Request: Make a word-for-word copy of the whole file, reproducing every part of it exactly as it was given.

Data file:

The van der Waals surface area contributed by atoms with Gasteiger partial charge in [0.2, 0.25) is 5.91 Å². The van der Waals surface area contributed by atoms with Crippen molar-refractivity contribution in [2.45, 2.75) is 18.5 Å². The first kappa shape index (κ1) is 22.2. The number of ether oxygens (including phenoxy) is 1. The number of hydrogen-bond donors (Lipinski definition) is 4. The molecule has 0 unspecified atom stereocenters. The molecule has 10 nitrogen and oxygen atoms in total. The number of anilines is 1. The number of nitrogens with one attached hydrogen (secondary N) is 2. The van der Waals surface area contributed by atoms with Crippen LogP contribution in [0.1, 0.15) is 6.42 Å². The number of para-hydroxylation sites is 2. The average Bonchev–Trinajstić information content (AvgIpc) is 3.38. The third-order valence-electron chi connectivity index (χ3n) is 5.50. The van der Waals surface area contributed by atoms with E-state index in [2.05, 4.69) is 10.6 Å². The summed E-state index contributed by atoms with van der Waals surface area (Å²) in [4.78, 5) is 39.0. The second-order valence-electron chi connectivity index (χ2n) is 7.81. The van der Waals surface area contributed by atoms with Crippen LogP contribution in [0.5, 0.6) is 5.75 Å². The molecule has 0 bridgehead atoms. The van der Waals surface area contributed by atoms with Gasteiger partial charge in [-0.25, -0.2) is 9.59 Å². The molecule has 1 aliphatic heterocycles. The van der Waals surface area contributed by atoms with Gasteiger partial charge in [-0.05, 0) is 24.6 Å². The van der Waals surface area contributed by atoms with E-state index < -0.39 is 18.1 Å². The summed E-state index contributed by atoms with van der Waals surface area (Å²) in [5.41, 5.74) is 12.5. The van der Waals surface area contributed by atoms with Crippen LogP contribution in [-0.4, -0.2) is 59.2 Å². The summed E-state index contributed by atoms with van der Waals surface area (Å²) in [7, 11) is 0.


The van der Waals surface area contributed by atoms with Gasteiger partial charge in [0.2, 0.25) is 5.91 Å². The van der Waals surface area contributed by atoms with Crippen molar-refractivity contribution in [2.45, 2.75) is 18.5 Å². The first kappa shape index (κ1) is 22.2. The number of ether oxygens (including phenoxy) is 1. The number of hydrogen-bond donors (Lipinski definition) is 4. The molecule has 0 unspecified atom stereocenters. The molecule has 10 nitrogen and oxygen atoms in total. The number of anilines is 1. The number of nitrogens with one attached hydrogen (secondary N) is 2. The van der Waals surface area contributed by atoms with Crippen LogP contribution in [0.1, 0.15) is 6.42 Å². The number of para-hydroxylation sites is 2. The average Bonchev–Trinajstić information content (AvgIpc) is 3.38. The third-order valence-electron chi connectivity index (χ3n) is 5.50. The van der Waals surface area contributed by atoms with E-state index in [2.05, 4.69) is 10.6 Å². The summed E-state index contributed by atoms with van der Waals surface area (Å²) in [4.78, 5) is 39.0. The second-order valence-electron chi connectivity index (χ2n) is 7.81. The van der Waals surface area contributed by atoms with Crippen LogP contribution in [0.5, 0.6) is 5.75 Å². The molecule has 0 bridgehead atoms. The van der Waals surface area contributed by atoms with Gasteiger partial charge in [-0.25, -0.2) is 9.59 Å². The molecule has 1 aliphatic heterocycles. The van der Waals surface area contributed by atoms with Gasteiger partial charge in [-0.05, 0) is 24.6 Å². The van der Waals surface area contributed by atoms with E-state index < -0.39 is 18.1 Å². The summed E-state index contributed by atoms with van der Waals surface area (Å²) in [5.41, 5.74) is 12.5. The van der Waals surface area contributed by atoms with Crippen LogP contribution in [-0.4, -0.2) is 59.2 Å². The summed E-state index contributed by atoms with van der Waals surface area (Å²) in [7, 11) is 0.